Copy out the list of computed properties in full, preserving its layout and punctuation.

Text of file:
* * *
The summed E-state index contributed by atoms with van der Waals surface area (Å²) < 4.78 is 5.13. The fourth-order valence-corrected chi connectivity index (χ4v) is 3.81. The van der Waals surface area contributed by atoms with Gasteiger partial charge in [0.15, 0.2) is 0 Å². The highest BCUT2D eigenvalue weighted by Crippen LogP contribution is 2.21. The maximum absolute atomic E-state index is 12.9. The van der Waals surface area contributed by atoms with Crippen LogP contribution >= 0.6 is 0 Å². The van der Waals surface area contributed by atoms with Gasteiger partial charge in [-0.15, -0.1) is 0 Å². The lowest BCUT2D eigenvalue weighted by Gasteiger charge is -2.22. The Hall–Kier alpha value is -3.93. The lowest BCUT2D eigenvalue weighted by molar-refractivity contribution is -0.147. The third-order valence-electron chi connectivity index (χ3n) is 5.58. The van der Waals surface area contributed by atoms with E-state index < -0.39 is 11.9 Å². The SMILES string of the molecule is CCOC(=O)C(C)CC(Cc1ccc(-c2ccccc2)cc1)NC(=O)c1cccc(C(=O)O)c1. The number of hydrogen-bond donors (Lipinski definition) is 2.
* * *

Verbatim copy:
The summed E-state index contributed by atoms with van der Waals surface area (Å²) < 4.78 is 5.13. The fourth-order valence-corrected chi connectivity index (χ4v) is 3.81. The van der Waals surface area contributed by atoms with Gasteiger partial charge in [0.15, 0.2) is 0 Å². The highest BCUT2D eigenvalue weighted by Crippen LogP contribution is 2.21. The maximum absolute atomic E-state index is 12.9. The van der Waals surface area contributed by atoms with Crippen LogP contribution >= 0.6 is 0 Å². The van der Waals surface area contributed by atoms with Gasteiger partial charge in [-0.15, -0.1) is 0 Å². The lowest BCUT2D eigenvalue weighted by Gasteiger charge is -2.22. The Hall–Kier alpha value is -3.93. The lowest BCUT2D eigenvalue weighted by molar-refractivity contribution is -0.147. The third-order valence-electron chi connectivity index (χ3n) is 5.58. The van der Waals surface area contributed by atoms with E-state index < -0.39 is 11.9 Å². The SMILES string of the molecule is CCOC(=O)C(C)CC(Cc1ccc(-c2ccccc2)cc1)NC(=O)c1cccc(C(=O)O)c1. The number of hydrogen-bond donors (Lipinski definition) is 2.